Eco Ideas

Maintaining Local Woodlands

Japan is a relatively small country given the size of its population. It is also very mountainous, so people have been establishing communities and living near the mountains since ancient times. Japanese people venerate the mountains and the wide variety of trees found there. Mountain forests traditionally provided many of nature's gifts, such as edible plants and nuts, firewood and charcoal, and timber. For this reason local residents always took great care to maintain them.

Nostalgic Scenery
The Japanese have a special word for locally maintained mountainsides; they are known as satoyama ("village mountain"). Although the forests that cover satoyama are taken care of by local residents, in a sense they are still wild country. This means that satoyama are halfway between untouched natural woodland and monitored forests.


Satoyama contain much undeveloped wilderness and are home to rarely seen animals like rabbits and wild boars. And because local residents regularly visit them, children can play there in relative safety.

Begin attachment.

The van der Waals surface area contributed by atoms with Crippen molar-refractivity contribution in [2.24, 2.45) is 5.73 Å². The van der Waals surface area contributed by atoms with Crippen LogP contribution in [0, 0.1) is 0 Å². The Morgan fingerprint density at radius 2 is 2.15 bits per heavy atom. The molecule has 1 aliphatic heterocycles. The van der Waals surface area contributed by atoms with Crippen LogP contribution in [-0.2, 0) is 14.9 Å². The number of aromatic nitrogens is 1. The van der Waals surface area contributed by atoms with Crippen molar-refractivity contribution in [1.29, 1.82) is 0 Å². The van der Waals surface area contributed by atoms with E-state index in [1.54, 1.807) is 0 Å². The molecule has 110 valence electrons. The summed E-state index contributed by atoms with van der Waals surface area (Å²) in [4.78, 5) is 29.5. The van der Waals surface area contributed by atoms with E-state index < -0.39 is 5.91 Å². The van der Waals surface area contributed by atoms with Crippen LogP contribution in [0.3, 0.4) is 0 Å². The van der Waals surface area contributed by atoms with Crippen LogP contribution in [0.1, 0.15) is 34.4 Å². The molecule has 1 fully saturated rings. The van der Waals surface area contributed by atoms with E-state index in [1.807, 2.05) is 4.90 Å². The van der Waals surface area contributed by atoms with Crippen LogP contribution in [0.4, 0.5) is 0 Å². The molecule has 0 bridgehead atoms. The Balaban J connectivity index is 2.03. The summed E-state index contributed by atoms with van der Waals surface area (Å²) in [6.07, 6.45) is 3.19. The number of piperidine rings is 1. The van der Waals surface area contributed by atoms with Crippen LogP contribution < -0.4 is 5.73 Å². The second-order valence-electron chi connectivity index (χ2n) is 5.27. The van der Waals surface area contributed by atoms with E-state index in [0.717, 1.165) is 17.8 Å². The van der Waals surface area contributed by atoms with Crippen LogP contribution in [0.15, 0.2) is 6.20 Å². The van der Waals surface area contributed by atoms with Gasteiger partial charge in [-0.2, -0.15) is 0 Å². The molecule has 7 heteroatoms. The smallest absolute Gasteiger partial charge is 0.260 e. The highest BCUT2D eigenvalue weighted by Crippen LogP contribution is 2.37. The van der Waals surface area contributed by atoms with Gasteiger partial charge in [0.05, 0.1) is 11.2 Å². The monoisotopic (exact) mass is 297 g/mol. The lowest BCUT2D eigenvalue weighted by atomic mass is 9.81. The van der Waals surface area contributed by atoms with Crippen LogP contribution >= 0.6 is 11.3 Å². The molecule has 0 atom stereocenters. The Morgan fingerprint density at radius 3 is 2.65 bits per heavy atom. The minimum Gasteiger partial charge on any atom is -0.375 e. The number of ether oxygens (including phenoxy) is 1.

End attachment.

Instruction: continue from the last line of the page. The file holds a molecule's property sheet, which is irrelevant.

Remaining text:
Satoyama have been portrayed as havens for the coexistence of humans and nature in TV shows and movies, such as the animated movie My Neighbor Totoro. Many Japanese people say that the tranquil scenic portrayal reminds them of days gone by. Rural populations have been declining recently, however, and there are fewer young people living in mountain villages. Without people around to take care of them, some satoyama have become dark and overgrown.

Volunteer Movement
At the same time, people are realizing that satoyama are a great way to preserve the environment, and various organizations and corporations are lending a hand. Recently city residents have begun traveling to mountain villages on weekends to volunteer to help maintain the local satoyama.

The volunteers' main activities are planting trees, thinning out forests, and removing weeds to promote healthy growth; they also take steps to stop soil erosion. Not only do these actions keep the forests healthy, but by preventing erosion they help to avoid natural disasters like mudslides.

By getting closer to nature and realizing its importance, these city dwellers have brought new life to the custom of maintaining satoyama. Recently these activities have even drawn attention from outside Japan.

Satoyama activities not only bring people in contact with the natural world but also give them a chance to taste food from the land and catch a glimpse of rarely seen woodland creatures. Would you like to visit a satoyama?